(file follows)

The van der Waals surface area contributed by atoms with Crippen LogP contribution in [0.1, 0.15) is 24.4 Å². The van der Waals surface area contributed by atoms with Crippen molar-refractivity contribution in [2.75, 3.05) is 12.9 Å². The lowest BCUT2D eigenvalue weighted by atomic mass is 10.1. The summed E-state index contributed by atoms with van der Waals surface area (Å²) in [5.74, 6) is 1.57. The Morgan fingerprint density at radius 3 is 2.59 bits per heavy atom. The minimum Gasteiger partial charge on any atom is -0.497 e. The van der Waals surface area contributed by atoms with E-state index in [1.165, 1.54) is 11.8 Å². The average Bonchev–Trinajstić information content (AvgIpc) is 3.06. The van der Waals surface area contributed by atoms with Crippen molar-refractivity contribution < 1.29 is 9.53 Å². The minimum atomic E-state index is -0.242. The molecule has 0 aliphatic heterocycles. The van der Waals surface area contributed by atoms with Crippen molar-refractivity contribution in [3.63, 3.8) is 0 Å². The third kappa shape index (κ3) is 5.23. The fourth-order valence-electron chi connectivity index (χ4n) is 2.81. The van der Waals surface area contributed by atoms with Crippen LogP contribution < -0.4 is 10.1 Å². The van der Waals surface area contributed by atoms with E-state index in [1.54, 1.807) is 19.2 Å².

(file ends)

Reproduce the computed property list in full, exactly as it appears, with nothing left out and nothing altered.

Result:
The van der Waals surface area contributed by atoms with Crippen LogP contribution in [0.1, 0.15) is 24.4 Å². The van der Waals surface area contributed by atoms with Crippen molar-refractivity contribution in [2.75, 3.05) is 12.9 Å². The lowest BCUT2D eigenvalue weighted by atomic mass is 10.1. The summed E-state index contributed by atoms with van der Waals surface area (Å²) in [5.74, 6) is 1.57. The Morgan fingerprint density at radius 3 is 2.59 bits per heavy atom. The minimum Gasteiger partial charge on any atom is -0.497 e. The van der Waals surface area contributed by atoms with E-state index in [1.165, 1.54) is 11.8 Å². The average Bonchev–Trinajstić information content (AvgIpc) is 3.06. The van der Waals surface area contributed by atoms with Crippen molar-refractivity contribution < 1.29 is 9.53 Å². The minimum atomic E-state index is -0.242. The molecule has 0 aliphatic heterocycles. The van der Waals surface area contributed by atoms with Crippen molar-refractivity contribution in [3.63, 3.8) is 0 Å². The third kappa shape index (κ3) is 5.23. The fourth-order valence-electron chi connectivity index (χ4n) is 2.81. The van der Waals surface area contributed by atoms with Crippen LogP contribution < -0.4 is 10.1 Å². The van der Waals surface area contributed by atoms with E-state index in [1.54, 1.807) is 19.2 Å².